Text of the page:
It all came down to a single kick.
A tightly-contested, goalless 92 minutes had brought fine stops from both goalkeepers, goal-saving blocks and, on the one time every had looked beaten, the post had come to Arsenal’s rescue.
Now they were counting on Alexis Sanchez, who wasn’t even supposed to be there having quite publicly conducted a search for a new club during the summer.
Arsene Wenger’s men arrived at Turf Moor against an impressive Burnley side on Sunday with fresh optimism in a season which was supposed to have little.
Three victories in their last four had dragged the Gunners back up the table, and the disappointment of a 3-1 defeat to runaway leaders Manchester City had been reduced to a footnote following last weekend’s thrilling North London derby victory over rivals Tottenham Hotspur.
“I thought the draw would have been a disappointment today,” admitted Wenger. ”We were on a high after Tottenham and I think it was important to push on again to strengthen the belief and the ambition of the team.”
It felt like all or nothing for the resurgent Gunners. They were unbeaten in their last nine against Burney, but the stats counted for little now. The afternoon would be decided by one man.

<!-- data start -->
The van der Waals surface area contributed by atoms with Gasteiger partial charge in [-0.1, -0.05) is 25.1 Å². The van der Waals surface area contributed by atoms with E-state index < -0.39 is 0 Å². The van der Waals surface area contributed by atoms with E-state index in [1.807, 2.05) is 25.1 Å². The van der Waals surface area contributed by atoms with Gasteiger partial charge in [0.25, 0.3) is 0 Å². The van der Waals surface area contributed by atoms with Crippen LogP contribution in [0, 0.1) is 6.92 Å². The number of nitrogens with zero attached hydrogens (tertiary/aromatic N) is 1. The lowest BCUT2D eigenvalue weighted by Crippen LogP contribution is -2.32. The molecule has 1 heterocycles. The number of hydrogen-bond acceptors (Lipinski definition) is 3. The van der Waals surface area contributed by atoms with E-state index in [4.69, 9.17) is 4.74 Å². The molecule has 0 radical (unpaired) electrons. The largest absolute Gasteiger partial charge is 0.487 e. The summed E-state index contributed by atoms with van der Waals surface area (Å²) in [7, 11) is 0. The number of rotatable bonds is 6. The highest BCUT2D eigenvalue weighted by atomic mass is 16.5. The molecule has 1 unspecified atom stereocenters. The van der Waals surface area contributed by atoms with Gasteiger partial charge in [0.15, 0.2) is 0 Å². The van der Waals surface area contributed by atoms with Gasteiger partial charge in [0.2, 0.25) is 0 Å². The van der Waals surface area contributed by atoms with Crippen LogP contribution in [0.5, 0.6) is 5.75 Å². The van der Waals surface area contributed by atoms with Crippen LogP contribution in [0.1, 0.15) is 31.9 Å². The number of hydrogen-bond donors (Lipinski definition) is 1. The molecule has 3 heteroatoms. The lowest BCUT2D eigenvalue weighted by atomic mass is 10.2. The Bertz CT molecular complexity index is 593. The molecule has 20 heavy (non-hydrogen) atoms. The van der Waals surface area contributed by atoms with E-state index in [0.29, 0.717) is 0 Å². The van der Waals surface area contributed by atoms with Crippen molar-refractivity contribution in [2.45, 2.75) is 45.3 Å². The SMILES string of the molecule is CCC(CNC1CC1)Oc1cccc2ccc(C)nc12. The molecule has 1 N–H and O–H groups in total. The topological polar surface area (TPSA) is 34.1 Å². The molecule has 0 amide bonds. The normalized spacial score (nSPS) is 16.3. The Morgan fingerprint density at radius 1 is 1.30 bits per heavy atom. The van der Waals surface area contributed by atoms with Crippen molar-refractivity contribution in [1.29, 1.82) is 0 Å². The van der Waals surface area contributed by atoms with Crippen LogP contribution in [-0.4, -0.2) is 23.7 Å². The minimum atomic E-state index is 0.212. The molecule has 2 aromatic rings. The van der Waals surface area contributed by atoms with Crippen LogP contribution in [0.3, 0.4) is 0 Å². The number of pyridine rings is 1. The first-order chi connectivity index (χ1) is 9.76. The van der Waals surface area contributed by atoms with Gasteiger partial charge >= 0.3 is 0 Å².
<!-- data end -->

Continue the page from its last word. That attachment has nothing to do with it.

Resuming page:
Countless Gunners’ fans could hardly watch. It was potentially a pivotal moment in Arsenal’s season.
But Sanchez appeared unmoved. After all, the task before him likely paled into insignificance when he thought back to 2015, when his penalty was all that stood between Chile and their first ever senior title. He not only scored that spot-kick to see off Lionel Messi’s Argentina and claim the Copa America – he did so with a Panenka!
And it was only back in January of this year that Sanchez last faced a stoppage-time penalty versus Burnley, converting a 98th-minute spot-kick to give Arsenal a 2-1 win over Sean Dyche's side at the Emirates.
Here, Nick Pope stood tall, hands stretched high to the crossbar above. Sanchez stood motionless, hand on hips.
Three points stood between them and the continuation of an uncanny recent record.
Last season Arsenal’s two victories over Burnley saw them become only the second team in league history to defeat the same opponent both home and away via injury-time winners.
Moreover, Arsenal had won their previous two away games at Burnley by hitting the games’ only goal.
Sanchez strolled up and fired his shot low to Pope’s right. The net rippled; Arsenal were over the line.
“For us, after the win against Tottenham, it was very important to go away from home and play a very difficult game and win it,” insisted Wenger, whose side leapt ahead of Tottenham and into the top four.
"That’s what we did. For the belief of the team, it’s a very important win.”
For Alexis Sanchez, it was never in doubt.